However, during a hearing of the House Oversight Committee the following week, Chairwoman Caroline Maloney (D-NY) revealed that Parler had shared over 50 tips with the FBI warning of violence in advance of January 6, including one post, for example, that stated “don’t be surprised if we take the #capital building.” Now, the GAO report adds that Facebook says it also sent the FBI information regarding potential violence at the Capitol on January 6.

Another issue raised by the GAO report is whether existing authorities allowed for the FBI to scan social media for threats of violence in advance of January 6. At the same House Oversight hearing, Rep. Alexandria Ocasio-Cortez (D-NY) asked Wray whether the FBI typically incorporates insights from social media into its investigation of violent extremism. Wray suggested his hands were tied. “What we can’t do on social media is, without proper predication and an authorized purpose, is just monitor ‘just in case’ on social media,” he said. “Now if the policies should be changed to reflect that — that might be one of the important lessons learned coming out of this whole experience. But that’s not something that currently the FBI has either the authority or certainly the resources frankly to do.”

While the GAO report does describe a thicket of regulations and procedures, it is clear that the FBI already has wide latitude to monitor social media for potential threats. In accordance with the attorney general’s guidelines, in preparation for highly sensitive events (such as the certification of the presidential election), the FBI can engage in “proactively surfing the Internet to find publicly accessible websites and services.”

What’s more, the GAO report also indicates the FBI’s hands were not tied. The report states that the FBI “used open source analysis tools to perform web searches of social media platforms prior to January 6” and “obtained information from those tools about potential violence at the U.S. Capitol prior to January 6.”

The FBI did not respond to requests for comment for this article.

Other questions raised by the GAO report

The GAO report puts a spotlight on other questions that may be considered by the House Select Committee investigating January 6 and by other congressional committees. The Select Committee is mandated to examine the “activities of intelligence agencies, law enforcement agencies, and the Armed Forces, including with respect to intelligence collection, analysis, and dissemination and information sharing among the branches and other instrumentalities of government.”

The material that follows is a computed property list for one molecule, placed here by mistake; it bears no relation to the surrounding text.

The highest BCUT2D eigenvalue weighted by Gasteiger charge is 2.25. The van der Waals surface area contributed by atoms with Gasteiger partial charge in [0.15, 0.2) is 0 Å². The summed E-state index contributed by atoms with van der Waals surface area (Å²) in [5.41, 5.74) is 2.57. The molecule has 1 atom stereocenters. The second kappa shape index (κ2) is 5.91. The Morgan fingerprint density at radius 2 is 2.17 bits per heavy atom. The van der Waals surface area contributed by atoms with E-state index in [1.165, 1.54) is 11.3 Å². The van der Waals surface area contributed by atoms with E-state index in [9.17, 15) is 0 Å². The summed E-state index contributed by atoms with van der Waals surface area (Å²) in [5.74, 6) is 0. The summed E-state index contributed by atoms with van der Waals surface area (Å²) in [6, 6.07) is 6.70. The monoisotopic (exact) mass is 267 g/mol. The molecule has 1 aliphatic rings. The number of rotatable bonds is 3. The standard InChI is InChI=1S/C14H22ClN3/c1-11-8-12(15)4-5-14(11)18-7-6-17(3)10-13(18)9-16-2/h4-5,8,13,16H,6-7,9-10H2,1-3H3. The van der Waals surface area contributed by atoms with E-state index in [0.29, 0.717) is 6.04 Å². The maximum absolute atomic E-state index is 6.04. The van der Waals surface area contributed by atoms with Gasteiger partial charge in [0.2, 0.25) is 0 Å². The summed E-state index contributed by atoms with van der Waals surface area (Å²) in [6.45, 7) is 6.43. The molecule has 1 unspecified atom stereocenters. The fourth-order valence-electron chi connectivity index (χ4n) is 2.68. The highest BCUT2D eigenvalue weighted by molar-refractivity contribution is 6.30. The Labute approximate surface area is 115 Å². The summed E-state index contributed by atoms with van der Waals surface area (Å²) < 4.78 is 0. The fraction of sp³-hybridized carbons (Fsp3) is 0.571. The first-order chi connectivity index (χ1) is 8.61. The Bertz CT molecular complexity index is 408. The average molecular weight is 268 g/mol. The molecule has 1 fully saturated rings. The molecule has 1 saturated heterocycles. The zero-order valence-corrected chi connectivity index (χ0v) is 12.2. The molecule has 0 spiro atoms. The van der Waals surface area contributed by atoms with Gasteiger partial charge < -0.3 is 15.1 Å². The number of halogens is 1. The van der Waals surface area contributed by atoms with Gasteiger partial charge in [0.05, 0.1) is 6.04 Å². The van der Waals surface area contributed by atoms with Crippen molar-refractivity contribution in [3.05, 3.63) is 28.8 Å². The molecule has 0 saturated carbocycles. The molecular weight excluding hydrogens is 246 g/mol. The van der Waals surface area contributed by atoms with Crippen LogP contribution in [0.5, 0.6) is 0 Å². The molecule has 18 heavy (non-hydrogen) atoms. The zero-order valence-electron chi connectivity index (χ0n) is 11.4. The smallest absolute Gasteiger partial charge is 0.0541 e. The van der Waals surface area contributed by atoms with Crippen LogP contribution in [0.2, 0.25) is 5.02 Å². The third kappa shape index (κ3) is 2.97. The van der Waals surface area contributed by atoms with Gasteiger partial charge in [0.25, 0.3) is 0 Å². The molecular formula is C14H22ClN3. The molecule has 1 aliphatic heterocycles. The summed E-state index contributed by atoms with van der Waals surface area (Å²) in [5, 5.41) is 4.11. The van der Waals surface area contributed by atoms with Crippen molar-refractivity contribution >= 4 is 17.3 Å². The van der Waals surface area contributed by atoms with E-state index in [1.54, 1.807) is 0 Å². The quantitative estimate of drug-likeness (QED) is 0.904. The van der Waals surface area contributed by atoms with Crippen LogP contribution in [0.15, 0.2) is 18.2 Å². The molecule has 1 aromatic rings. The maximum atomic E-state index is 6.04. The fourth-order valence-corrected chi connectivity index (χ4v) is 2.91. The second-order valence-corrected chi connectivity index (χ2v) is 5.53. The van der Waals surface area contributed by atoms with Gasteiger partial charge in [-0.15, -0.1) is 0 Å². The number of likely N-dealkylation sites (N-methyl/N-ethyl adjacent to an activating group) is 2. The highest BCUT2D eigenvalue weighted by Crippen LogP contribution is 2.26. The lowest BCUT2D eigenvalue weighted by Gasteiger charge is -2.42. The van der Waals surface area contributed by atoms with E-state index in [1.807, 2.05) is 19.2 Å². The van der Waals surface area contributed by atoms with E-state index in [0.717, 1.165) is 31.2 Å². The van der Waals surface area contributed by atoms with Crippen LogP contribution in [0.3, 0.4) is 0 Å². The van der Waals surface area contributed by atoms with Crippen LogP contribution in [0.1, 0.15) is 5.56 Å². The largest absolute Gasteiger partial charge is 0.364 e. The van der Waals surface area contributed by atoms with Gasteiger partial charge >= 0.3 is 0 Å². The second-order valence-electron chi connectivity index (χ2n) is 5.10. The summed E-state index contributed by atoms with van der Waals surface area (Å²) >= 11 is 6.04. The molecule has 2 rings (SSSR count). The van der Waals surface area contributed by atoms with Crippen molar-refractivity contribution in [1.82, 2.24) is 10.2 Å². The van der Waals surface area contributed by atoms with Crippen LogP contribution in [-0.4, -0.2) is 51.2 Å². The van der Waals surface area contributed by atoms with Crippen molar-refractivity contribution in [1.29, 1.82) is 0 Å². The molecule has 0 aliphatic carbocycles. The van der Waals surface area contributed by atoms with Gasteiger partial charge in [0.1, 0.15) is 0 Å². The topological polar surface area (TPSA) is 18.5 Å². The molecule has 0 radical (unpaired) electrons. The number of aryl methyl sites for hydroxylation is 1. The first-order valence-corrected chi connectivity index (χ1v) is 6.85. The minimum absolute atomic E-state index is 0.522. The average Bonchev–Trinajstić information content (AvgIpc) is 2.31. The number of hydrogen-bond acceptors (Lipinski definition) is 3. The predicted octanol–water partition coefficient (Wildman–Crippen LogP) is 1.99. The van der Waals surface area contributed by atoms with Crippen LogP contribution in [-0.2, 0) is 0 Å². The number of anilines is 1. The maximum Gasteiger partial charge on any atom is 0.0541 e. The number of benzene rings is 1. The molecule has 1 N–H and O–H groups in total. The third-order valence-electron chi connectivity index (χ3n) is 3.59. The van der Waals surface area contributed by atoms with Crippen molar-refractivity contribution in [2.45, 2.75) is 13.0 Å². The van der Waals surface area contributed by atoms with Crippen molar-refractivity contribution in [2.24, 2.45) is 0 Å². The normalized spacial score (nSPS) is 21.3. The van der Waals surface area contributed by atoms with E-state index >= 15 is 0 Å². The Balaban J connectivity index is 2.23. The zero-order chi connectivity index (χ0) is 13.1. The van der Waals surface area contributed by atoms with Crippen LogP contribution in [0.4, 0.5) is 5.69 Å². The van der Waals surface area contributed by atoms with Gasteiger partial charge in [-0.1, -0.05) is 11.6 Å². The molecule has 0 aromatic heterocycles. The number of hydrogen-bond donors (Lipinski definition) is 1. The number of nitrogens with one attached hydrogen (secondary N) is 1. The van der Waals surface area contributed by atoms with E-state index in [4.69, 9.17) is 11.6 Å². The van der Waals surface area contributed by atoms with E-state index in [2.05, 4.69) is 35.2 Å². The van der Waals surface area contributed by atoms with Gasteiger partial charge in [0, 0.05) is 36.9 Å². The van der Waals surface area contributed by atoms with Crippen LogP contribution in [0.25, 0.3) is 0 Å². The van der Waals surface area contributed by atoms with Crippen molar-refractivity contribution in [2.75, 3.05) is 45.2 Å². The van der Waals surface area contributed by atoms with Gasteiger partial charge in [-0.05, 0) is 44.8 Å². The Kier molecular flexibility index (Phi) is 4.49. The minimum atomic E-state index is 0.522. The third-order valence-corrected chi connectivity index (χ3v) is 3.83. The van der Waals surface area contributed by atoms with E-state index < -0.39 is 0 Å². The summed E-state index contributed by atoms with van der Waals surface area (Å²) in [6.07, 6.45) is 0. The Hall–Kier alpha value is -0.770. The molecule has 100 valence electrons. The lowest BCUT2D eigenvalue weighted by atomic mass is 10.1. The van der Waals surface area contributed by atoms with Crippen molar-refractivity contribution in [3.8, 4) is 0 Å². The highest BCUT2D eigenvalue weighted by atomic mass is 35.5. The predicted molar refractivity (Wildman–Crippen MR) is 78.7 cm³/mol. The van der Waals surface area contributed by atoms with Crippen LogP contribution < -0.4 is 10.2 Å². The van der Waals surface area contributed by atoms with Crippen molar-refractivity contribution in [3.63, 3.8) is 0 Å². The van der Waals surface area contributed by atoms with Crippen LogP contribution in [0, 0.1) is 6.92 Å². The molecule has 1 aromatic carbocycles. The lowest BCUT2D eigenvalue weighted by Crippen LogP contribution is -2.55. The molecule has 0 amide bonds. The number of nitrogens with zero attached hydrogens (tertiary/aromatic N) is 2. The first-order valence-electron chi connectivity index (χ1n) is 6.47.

One question is about what new technical capabilities and other resources to monitor social media federal agencies may have acquired in the wake of January 6, or may seek to acquire in the future. Wray has referred to the analytic problem of parsing the high volume of social media information — separating the noise from the real threat. The FBI and DHS have both invested in contracts with social media analytics and tracking tools since January 6. This year, the FBI entered into a new contract for a tool called Babel X that will permit agents to monitor a variety of social media sites, according to the Washington Post.

The contracting documents suggest the FBI is also interested in “predictive analytics” that might “point toward possible actions of a subject or group,” an idea that has raised eyebrows among experts concerned with civil liberties and with the underlying technologies. The GAO report would appear to suggest that before January 6 federal agencies had the information on hand with their existing tools, and that in any case some social media companies provided relevant information directly to the Bureau.

The Committee will also have to grapple with the broader question as to why the federal intelligence apparatus – reorganized after the attacks of September 11th, 2001 to ensure that information about looming threats is widely shared within the relevant agencies – failed to prevent the attack on the Capitol even with substantial production of raw intelligence and analytical “threat products” indicating the specific prospect of violence on January 6.